We’re looking for new volunteers! Sarah Brooks, Conservation Management Officer, explains why:
It’s that time of year again, when so much of our wildlife starts to go into dormancy for the winter months. Autumn shows a wealth of beautiful colours when the trees drop their leaves and the late flowers show their final few blooms. Once autumn has finished, we generally think of winter as a time that is desolate to nature, but this is the time when our local wildlife can receive great benefits!
Winter is the best time of year to carry out practical conservation work in our woodlands, hedgerows and scrub habitats. Traditional management techniques such as coppicing and hedge laying are best done when the plants are dormant and animals are safe in hibernation. Coppicing is a process of cutting woody vegetation to ground level and allowing it to regenerate. When this is done on a rotation cycle, it creates a dynamic and diverse woodland structure which is hugely beneficial to all sorts of species of birds, mammals and invertebrates. Hedge laying is the process of manipulating hedgerows so that the upright stems are reduced and wood is cut away on one side. The remaining stems are laid down towards the horizontal along the full length of the hedge. As well as being aesthetically pleasing, providing livestock and weather protection, hedge laying encourages new growth in the spring and summer to improve overall strength and structure for biodiversity.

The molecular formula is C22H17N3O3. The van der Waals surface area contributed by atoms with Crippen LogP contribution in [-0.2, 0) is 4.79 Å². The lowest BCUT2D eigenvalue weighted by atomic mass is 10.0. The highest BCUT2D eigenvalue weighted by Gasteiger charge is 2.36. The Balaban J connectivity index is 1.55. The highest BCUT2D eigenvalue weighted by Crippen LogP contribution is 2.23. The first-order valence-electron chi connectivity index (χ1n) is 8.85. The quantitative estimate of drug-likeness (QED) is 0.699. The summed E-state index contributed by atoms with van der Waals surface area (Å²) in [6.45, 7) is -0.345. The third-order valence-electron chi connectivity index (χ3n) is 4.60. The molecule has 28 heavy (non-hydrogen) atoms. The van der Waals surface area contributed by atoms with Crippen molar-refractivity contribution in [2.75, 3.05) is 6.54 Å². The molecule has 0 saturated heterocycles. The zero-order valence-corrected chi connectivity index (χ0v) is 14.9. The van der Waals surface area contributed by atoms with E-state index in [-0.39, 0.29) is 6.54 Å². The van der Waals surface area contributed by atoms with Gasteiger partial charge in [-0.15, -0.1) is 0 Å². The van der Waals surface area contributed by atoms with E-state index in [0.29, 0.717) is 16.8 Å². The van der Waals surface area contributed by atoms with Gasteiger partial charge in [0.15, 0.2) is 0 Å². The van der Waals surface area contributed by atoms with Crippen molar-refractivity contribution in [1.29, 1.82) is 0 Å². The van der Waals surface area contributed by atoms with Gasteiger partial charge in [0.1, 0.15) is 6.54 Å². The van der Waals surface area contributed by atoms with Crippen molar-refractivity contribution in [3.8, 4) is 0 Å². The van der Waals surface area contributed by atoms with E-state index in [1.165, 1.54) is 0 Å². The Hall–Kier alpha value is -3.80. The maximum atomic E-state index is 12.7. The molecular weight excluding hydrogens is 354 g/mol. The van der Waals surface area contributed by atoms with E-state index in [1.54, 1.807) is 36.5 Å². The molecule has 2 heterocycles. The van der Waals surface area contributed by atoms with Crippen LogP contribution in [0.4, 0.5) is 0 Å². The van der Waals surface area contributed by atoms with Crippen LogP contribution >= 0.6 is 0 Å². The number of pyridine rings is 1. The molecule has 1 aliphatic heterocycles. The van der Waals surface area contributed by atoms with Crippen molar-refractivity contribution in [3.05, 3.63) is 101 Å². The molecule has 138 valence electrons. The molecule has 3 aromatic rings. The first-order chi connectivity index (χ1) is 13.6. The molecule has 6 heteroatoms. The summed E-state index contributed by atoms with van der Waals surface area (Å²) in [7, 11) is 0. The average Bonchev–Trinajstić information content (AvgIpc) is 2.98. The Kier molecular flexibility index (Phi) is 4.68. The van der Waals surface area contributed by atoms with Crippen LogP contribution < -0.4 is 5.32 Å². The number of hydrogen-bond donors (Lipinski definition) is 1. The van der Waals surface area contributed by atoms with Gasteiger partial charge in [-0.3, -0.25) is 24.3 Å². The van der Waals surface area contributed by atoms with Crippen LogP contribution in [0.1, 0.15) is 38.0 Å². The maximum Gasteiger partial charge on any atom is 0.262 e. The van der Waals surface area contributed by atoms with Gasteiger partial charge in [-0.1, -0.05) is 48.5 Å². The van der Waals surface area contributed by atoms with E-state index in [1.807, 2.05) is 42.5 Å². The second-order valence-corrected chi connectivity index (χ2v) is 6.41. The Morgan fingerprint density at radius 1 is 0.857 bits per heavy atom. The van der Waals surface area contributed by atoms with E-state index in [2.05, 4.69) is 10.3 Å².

Warwickshire Wildlife Trust are very much dependent on the help of volunteer work parties in order to carry out this vital habitat management on our nature reserves. We have volunteer work parties in the following locations that really need your help:
- Leamington Spa
- Bishop’s Tachbrook
- Temple Balsall
If you would like to join one of our work parties, or start up your own, please contact Amanda Evans, our Volunteer Manager, for more details.
So if you want to learn habitat management techniques such as coppicing, hedge laying, planting, scrub clearance, pollarding, dead-hedging and pond management then please get in touch, your help is vital to the survival of our local habitats.